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Binocular diplopia is double vision, where people see two copies of the same scene, with equal quality, indicating that they are getting visual input from both eyes. This eye problem can be associated with a number of causes, including potentially dangerous medical conditions. People who develop double vision usually seek medical attention because it tends to be irritating and it is important to follow through on diagnosis and treatment. There are a number of options available for managing binocular diplopia, depending on the underlying cause of the condition.
Causes of binocular diplopia can include functional changes to the eye or brain. Sometimes, the eyes are physically misaligned or people develop strabismus, where the eyes are no longer evenly align with each other. Some congenital conditions pull the eyes askew, leading to double vision. These conditions may be diagnosed at or near birth, when a person's facial structure makes it readily apparent that the visual field probably contains a double image.
Damage to the nerves that supply the eye, including palsies, tumors, and lesions, can cause the eyes to pull out of alignment and may interfere with visual perception. Trauma to the head, causing damage to the eyes or brain, is also associated with double vision in some cases. In fact, problems with vision, including double vision or seeing stars, are a warning sign of brain damage in patients who have sustained head injuries, and people should always report changes in the visual field if they have recently received a blow to the head or any other kind of head injury.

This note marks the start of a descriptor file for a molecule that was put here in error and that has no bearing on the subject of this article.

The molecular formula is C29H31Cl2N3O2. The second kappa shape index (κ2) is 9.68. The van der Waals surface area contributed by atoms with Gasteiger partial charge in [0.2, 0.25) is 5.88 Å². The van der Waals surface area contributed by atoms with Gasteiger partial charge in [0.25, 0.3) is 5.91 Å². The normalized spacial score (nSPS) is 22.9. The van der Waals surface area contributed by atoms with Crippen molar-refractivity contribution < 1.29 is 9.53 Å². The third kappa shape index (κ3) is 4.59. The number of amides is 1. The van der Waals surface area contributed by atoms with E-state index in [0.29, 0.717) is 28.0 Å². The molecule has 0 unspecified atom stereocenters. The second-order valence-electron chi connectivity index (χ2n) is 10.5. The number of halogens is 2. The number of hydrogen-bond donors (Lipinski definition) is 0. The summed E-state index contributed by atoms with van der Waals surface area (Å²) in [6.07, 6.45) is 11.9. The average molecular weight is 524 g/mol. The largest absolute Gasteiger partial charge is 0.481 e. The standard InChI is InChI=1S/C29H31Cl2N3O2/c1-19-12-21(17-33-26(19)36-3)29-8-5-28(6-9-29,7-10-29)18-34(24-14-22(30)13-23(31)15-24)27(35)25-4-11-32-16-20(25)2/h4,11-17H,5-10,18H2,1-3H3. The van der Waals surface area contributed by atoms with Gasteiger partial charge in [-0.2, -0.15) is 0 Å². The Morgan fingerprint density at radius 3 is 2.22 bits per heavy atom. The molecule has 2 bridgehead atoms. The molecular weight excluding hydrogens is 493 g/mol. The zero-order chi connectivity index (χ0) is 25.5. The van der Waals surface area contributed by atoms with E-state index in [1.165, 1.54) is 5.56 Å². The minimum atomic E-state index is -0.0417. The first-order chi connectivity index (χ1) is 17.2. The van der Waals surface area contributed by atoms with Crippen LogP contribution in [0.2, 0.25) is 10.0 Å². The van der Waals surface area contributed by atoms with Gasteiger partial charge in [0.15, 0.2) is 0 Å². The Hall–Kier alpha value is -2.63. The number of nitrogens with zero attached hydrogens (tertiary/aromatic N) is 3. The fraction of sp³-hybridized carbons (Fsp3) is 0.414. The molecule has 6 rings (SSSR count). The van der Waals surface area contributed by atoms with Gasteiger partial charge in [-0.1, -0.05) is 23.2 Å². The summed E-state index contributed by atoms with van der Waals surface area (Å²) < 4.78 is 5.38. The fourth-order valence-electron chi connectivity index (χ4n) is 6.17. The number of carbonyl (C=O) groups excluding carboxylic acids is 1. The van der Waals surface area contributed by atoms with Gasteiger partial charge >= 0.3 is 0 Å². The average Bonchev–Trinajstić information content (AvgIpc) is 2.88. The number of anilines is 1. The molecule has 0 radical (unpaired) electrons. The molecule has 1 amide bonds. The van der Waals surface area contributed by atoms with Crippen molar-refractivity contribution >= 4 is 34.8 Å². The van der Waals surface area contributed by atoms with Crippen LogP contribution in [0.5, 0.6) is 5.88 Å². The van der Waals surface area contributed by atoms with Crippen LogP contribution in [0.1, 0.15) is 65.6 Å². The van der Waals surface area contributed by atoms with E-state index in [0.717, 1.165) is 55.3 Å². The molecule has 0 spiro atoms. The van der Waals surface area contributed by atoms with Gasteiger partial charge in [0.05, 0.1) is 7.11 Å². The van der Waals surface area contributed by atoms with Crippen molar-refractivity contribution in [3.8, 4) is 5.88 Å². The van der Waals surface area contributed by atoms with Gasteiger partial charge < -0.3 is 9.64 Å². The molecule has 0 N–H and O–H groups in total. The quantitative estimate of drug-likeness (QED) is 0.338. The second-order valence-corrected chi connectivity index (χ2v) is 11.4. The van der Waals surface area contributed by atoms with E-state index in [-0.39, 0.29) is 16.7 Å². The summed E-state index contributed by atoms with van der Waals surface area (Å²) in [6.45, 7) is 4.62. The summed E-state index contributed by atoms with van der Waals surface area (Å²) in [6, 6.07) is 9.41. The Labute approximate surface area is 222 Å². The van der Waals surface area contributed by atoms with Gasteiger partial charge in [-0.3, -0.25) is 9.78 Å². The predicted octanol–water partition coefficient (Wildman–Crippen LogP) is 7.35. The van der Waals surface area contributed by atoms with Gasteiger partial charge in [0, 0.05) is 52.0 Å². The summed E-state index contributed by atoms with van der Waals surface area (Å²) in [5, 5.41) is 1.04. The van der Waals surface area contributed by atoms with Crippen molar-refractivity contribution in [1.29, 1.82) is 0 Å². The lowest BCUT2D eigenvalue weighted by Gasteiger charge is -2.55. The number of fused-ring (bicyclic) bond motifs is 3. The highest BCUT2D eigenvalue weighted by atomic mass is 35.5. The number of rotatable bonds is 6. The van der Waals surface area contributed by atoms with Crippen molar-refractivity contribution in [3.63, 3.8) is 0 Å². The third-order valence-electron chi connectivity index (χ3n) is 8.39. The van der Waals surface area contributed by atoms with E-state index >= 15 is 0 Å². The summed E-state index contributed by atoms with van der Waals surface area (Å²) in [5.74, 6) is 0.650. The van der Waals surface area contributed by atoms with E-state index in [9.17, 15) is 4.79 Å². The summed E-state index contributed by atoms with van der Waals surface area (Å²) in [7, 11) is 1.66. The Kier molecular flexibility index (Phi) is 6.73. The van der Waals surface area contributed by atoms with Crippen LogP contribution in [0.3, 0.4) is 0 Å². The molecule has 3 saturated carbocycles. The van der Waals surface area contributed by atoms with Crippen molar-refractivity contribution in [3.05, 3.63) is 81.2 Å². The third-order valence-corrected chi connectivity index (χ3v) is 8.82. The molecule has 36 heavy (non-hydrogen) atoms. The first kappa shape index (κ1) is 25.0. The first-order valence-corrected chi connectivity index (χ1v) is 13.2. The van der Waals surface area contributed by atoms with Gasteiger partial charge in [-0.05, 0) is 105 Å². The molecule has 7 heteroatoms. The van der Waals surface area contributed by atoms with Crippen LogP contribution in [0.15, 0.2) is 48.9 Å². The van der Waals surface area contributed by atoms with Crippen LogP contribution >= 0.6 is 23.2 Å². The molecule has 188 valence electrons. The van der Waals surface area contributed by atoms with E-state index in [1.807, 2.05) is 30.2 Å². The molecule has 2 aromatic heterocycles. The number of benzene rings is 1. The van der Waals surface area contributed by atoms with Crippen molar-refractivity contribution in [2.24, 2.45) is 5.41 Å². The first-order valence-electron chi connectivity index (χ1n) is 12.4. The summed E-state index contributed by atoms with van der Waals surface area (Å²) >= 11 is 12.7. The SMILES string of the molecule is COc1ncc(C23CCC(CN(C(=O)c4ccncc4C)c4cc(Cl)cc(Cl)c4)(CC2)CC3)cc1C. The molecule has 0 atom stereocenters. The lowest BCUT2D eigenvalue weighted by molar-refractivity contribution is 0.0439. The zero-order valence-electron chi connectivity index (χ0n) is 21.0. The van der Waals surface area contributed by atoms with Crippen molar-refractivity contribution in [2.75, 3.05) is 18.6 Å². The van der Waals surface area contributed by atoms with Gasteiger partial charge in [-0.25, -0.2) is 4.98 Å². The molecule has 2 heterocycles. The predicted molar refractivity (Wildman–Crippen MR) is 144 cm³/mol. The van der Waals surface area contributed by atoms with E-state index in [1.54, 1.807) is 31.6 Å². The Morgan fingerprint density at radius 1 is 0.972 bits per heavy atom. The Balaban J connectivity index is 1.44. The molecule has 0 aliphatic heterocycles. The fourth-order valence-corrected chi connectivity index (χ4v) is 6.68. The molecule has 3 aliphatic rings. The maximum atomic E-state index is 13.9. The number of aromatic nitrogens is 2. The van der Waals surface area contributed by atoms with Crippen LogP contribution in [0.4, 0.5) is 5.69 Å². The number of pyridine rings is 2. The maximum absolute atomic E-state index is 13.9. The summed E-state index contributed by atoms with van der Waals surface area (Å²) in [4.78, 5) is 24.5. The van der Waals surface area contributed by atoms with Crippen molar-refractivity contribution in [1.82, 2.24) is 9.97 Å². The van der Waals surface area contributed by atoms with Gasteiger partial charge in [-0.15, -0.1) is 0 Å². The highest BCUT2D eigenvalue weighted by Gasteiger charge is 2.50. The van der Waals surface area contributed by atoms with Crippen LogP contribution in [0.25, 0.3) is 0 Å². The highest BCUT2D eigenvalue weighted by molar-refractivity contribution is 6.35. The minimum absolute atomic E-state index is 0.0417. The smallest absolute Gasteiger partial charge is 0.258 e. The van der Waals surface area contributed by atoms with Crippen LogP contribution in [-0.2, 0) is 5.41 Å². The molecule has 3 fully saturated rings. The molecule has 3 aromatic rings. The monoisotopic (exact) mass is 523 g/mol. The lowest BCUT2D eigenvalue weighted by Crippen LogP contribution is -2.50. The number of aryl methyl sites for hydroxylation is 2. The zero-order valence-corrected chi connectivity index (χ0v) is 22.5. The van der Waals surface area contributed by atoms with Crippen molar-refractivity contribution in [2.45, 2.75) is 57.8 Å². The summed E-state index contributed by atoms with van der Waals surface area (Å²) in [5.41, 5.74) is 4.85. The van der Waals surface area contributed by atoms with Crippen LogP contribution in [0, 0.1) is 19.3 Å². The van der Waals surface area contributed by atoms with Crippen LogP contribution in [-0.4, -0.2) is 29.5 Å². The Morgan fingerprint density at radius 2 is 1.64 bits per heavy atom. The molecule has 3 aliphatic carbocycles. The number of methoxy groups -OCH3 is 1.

Thyroid disorders like Grave's disease are linked with binocular diplopia, as is irritation to the eyes and the nerves and muscles that supply them. When a patient presents to a doctor for treatment of binocular diplopia, a thorough medical exam can be conducted to learn more about what the patient is experiencing and to identify some potential causes. Treatments can include medications, surgery, and visual exercises to retrain the eyes.
One thing to be aware of is that the human brain is a remarkably adaptable organ, and it is designed to compensate for conflicting or confusing visual information. Children with strabismus often do not experience double vision, for example, because their brains suppress visual input from one eye in order to streamline the child's visual perception. Thus, it is possible for people to have eye disorders associated with double vision without being aware of it.
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